• A computer algorithm was used to predict the job performance of 300,000 job applicants, based on just a few questions about their skills and personality.  The algorithm sorted applicants into three categories: green (high potential for success), yellow (medium potential), and red (low potential).

  • However, hiring managers were still allowed to "overrule" the algorithm and hire someone from one of the lower categories (yellow or red), if they felt that these applicants were actually likely to be good employees


  • The algorithm's predictions were shown to be statistically significant.  The employees rated "green" stayed on the job an average of 12 days longer than the "yellow" employees, who in turn stayed on the job an average of 17 days longer than the "red" employees.  (The median length of job stay was 99 days)

  • When a hiring manager "overruled" the algorithm and chose a "yellow" candidate over a "green" one, the yellow candidate still ended up staying on the job for 8% less time than other "green" candidates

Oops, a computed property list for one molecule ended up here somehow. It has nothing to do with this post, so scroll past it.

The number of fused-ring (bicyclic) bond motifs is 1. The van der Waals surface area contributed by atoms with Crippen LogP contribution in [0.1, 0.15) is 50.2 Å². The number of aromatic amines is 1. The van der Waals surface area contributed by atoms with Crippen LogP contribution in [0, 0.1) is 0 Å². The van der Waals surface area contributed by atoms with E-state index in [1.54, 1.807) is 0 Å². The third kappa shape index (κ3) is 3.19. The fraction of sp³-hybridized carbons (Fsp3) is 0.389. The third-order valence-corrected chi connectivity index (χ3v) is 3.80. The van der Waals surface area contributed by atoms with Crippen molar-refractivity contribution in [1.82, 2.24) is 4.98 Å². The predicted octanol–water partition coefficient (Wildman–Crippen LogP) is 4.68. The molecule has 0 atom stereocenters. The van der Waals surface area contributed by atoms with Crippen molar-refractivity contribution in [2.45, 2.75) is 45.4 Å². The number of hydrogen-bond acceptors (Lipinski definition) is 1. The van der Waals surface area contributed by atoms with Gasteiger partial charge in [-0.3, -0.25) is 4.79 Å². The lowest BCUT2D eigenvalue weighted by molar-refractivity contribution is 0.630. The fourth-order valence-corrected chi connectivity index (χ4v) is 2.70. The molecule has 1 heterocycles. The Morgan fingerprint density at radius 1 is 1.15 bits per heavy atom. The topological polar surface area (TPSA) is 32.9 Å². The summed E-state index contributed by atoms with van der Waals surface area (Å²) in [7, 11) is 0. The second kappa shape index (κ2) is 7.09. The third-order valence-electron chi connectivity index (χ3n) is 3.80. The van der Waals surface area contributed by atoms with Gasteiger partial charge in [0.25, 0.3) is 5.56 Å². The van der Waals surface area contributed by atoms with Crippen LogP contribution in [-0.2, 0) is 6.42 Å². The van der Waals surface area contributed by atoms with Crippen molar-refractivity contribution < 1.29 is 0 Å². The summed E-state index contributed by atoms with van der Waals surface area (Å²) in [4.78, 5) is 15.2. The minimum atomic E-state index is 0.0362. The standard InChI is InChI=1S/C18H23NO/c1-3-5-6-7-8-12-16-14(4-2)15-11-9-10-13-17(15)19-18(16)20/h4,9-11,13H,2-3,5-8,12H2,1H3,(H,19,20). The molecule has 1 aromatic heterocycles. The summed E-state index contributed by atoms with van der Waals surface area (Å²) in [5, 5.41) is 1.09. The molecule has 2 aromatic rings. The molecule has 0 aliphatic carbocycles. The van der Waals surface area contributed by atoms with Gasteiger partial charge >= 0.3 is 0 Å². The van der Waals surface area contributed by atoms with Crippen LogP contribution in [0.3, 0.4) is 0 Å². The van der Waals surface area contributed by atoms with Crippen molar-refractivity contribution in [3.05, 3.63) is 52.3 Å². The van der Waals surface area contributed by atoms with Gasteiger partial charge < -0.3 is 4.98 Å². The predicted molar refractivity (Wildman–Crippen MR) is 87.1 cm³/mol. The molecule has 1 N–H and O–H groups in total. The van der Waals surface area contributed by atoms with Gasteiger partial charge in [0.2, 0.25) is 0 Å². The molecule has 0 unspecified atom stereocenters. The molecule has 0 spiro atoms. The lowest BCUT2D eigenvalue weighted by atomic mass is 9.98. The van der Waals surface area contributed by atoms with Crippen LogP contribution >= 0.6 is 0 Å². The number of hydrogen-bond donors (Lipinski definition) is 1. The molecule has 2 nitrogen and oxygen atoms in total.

• Computer algorithms can make accurate predictions about employee retention based on a few simply questions

  • Human intuition is often counter-productive.  When managers used their intuition to override the algorithm, their judgements turned out worse than if they just followed the algorithm's decisions.


  • This study involved thousands of applicants in actual businesses, making ecological validity high.  
  • This study only involved low-skilled service workers, so it remains to be seen if an algorithm could be used to predict employee performance for other types of jobs